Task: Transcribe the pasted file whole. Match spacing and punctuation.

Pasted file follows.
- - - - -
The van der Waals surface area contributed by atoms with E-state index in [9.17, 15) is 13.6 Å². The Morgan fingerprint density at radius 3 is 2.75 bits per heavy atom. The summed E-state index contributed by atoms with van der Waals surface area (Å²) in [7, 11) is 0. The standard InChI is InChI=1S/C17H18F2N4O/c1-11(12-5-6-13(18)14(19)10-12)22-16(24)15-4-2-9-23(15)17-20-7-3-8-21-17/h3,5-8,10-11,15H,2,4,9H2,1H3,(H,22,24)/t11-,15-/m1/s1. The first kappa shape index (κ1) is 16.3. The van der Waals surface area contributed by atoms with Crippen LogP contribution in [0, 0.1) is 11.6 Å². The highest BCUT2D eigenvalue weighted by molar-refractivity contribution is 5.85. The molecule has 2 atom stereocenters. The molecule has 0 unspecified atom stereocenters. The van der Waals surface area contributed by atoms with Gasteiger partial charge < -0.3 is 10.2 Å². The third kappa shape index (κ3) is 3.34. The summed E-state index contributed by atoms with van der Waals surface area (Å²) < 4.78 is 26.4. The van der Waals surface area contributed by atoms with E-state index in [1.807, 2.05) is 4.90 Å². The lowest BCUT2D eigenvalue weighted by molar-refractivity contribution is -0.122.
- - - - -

The van der Waals surface area contributed by atoms with E-state index in [9.17, 15) is 13.6 Å². The Morgan fingerprint density at radius 3 is 2.75 bits per heavy atom. The summed E-state index contributed by atoms with van der Waals surface area (Å²) in [7, 11) is 0. The standard InChI is InChI=1S/C17H18F2N4O/c1-11(12-5-6-13(18)14(19)10-12)22-16(24)15-4-2-9-23(15)17-20-7-3-8-21-17/h3,5-8,10-11,15H,2,4,9H2,1H3,(H,22,24)/t11-,15-/m1/s1. The first kappa shape index (κ1) is 16.3. The van der Waals surface area contributed by atoms with Crippen LogP contribution in [0, 0.1) is 11.6 Å². The highest BCUT2D eigenvalue weighted by molar-refractivity contribution is 5.85. The molecule has 2 atom stereocenters. The molecule has 0 unspecified atom stereocenters. The van der Waals surface area contributed by atoms with Gasteiger partial charge < -0.3 is 10.2 Å². The third kappa shape index (κ3) is 3.34. The summed E-state index contributed by atoms with van der Waals surface area (Å²) < 4.78 is 26.4. The van der Waals surface area contributed by atoms with E-state index in [1.807, 2.05) is 4.90 Å². The lowest BCUT2D eigenvalue weighted by molar-refractivity contribution is -0.122.